Monday, March 17, 2008

Move eval from Run-time to Parse-time

You need to use eval, but want to limit the number of times eval is necessary.

class Person
def self.attr_with_default(options)
options.each_pair do |attribute, default_value|
define_method attribute do
eval "@#{attribute} ||= #{default_value}"
end
end
end

attr_with_default :emails => "[]", :employee_number => "EmployeeNumberGenerator.next"
end

becomes

class Person
def self.attr_with_default(options)
options.each_pair do |attribute, default_value|
eval "def #{attribute}
@#{attribute} ||= #{default_value}
end"

end
end

attr_with_default :emails => "[]", :employee_number => "EmployeeNumberGenerator.next"
end

Motivation
premature optimization is the root of all evil -- Knuth, Donald
I'll never advocate for premature optimization, but this refactoring can be helpful when you determine that eval is a source of performance pain. The Kernel#eval method can be the right solution in some cases; but it is almost always more expensive (in terms of performance) than it's alternatives. In the cases where eval is necessary, it's often better to move an eval call from run-time to parse-time.

Mechanics
  • Expand the scope of the string being eval'd.
  • Test
Example

The following Person class uses eval to define the logic the readers rely upon for returning a default value if no value has previously been set.

class Person
def self.attr_with_default(options)
options.each_pair do |attribute, default_value|
define_method attribute do
eval "@#{attribute} ||= #{default_value}"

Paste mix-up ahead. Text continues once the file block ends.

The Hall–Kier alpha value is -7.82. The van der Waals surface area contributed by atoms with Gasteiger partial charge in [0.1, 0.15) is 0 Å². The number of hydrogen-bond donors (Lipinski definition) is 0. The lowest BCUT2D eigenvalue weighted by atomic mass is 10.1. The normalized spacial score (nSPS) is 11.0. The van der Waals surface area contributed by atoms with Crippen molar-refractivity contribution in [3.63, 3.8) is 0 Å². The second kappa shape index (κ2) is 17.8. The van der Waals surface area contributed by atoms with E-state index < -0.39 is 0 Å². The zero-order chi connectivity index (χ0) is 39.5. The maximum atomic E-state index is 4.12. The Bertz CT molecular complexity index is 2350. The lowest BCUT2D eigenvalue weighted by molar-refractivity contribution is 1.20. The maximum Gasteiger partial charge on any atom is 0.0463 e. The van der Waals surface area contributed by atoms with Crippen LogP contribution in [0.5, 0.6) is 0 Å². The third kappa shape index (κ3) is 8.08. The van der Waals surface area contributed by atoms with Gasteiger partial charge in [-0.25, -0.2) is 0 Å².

end
end
end

attr_with_default :emails => "[]", :employee_number => "EmployeeNumberGenerator.next"
end

The above example executes without issue, but it relies upon eval each time a reader is called. If multiple calls to eval are determined to be problematic the solution is to expand the eval to include defining the method itself.

class Person
def self.attr_with_default(options)
options.each_pair do |attribute, default_value|
eval "def #{attribute}
@#{attribute} ||= #{default_value}
end"

end
end

attr_with_default :emails => "[]", :employee_number => "EmployeeNumberGenerator.next"
end

3 comments:

  1. nicholas a. evans10:03 AM

    At the risk of being a lot more verbose, in the example you've given you could use:

    ivar = "@#{attribute}"
    instance_variable_set(ivar, default_value) unless instance_variable_get(ivar)
    instance_variable_get(ivar)

    This would avoid using a string eval at all. My first inclination would be to use this, even without looking at performance numbers. I tend to avoid string eval whenever I can see an easy way out. What do you think? Should I not be so "scared" of eval in simple circumstances like this?

    ReplyDelete
  2. In theory, I expect the database, network, etc to be the bottlenecks, not whether or not I use eval.

    In practice, I also avoid string eval, and eval in general if I can. I would also use instance_variable_set or instance_variable_get when possible.

    Pragmatically, we should probably both be less worried about the performance of eval and focus on writing the cleanest code possible.

    Also, there are times when you simply need to string eval. In my example, I want the default value to be anything that can be specified as a string. For example, you may not want EmployeeNumberGenerator to execute the next method until the employee_number method is called. In which case you'll need to pass in either a block or a string and eval when the reader is called.

    ReplyDelete
  3. And, thanks for the comment. =)

    Cheers, Jay

    ReplyDelete

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